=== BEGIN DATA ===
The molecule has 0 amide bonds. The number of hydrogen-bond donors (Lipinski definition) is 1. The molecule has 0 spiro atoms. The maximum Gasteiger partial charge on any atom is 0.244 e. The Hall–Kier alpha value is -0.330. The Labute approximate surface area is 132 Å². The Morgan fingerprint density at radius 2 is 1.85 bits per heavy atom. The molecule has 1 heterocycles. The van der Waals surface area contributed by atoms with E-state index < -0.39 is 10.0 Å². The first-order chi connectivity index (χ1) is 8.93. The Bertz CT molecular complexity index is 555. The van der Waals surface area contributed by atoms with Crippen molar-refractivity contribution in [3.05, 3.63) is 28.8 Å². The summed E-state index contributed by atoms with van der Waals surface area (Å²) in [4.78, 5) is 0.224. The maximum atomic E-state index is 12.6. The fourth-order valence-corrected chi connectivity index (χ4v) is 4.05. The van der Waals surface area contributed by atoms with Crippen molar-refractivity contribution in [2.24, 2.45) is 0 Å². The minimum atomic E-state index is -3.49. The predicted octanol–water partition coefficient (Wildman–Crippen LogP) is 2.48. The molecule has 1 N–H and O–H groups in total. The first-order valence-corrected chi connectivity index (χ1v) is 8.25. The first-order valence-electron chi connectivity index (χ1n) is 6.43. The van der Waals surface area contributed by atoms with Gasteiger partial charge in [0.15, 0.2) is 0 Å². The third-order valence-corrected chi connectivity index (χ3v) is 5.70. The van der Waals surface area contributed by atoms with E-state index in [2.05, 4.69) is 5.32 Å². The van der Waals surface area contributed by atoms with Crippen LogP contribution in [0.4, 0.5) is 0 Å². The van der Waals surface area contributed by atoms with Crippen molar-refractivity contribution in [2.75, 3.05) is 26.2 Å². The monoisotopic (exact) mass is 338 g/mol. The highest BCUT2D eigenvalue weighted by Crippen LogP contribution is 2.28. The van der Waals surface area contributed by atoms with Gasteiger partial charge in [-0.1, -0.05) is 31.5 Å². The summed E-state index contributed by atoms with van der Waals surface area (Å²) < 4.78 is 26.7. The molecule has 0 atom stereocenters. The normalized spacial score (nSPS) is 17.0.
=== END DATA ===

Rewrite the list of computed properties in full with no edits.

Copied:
The molecule has 0 amide bonds. The number of hydrogen-bond donors (Lipinski definition) is 1. The molecule has 0 spiro atoms. The maximum Gasteiger partial charge on any atom is 0.244 e. The Hall–Kier alpha value is -0.330. The Labute approximate surface area is 132 Å². The Morgan fingerprint density at radius 2 is 1.85 bits per heavy atom. The molecule has 1 heterocycles. The van der Waals surface area contributed by atoms with E-state index < -0.39 is 10.0 Å². The first-order chi connectivity index (χ1) is 8.93. The Bertz CT molecular complexity index is 555. The van der Waals surface area contributed by atoms with Crippen molar-refractivity contribution in [3.05, 3.63) is 28.8 Å². The summed E-state index contributed by atoms with van der Waals surface area (Å²) in [4.78, 5) is 0.224. The maximum atomic E-state index is 12.6. The fourth-order valence-corrected chi connectivity index (χ4v) is 4.05. The van der Waals surface area contributed by atoms with Crippen molar-refractivity contribution in [2.24, 2.45) is 0 Å². The minimum atomic E-state index is -3.49. The predicted octanol–water partition coefficient (Wildman–Crippen LogP) is 2.48. The molecule has 1 N–H and O–H groups in total. The first-order valence-corrected chi connectivity index (χ1v) is 8.25. The first-order valence-electron chi connectivity index (χ1n) is 6.43. The van der Waals surface area contributed by atoms with Gasteiger partial charge in [0.15, 0.2) is 0 Å². The third-order valence-corrected chi connectivity index (χ3v) is 5.70. The van der Waals surface area contributed by atoms with E-state index in [2.05, 4.69) is 5.32 Å². The van der Waals surface area contributed by atoms with Crippen LogP contribution in [0.4, 0.5) is 0 Å². The van der Waals surface area contributed by atoms with Crippen molar-refractivity contribution in [2.75, 3.05) is 26.2 Å². The monoisotopic (exact) mass is 338 g/mol. The highest BCUT2D eigenvalue weighted by Crippen LogP contribution is 2.28. The van der Waals surface area contributed by atoms with Gasteiger partial charge in [-0.1, -0.05) is 31.5 Å². The summed E-state index contributed by atoms with van der Waals surface area (Å²) < 4.78 is 26.7. The molecule has 0 atom stereocenters. The normalized spacial score (nSPS) is 17.0.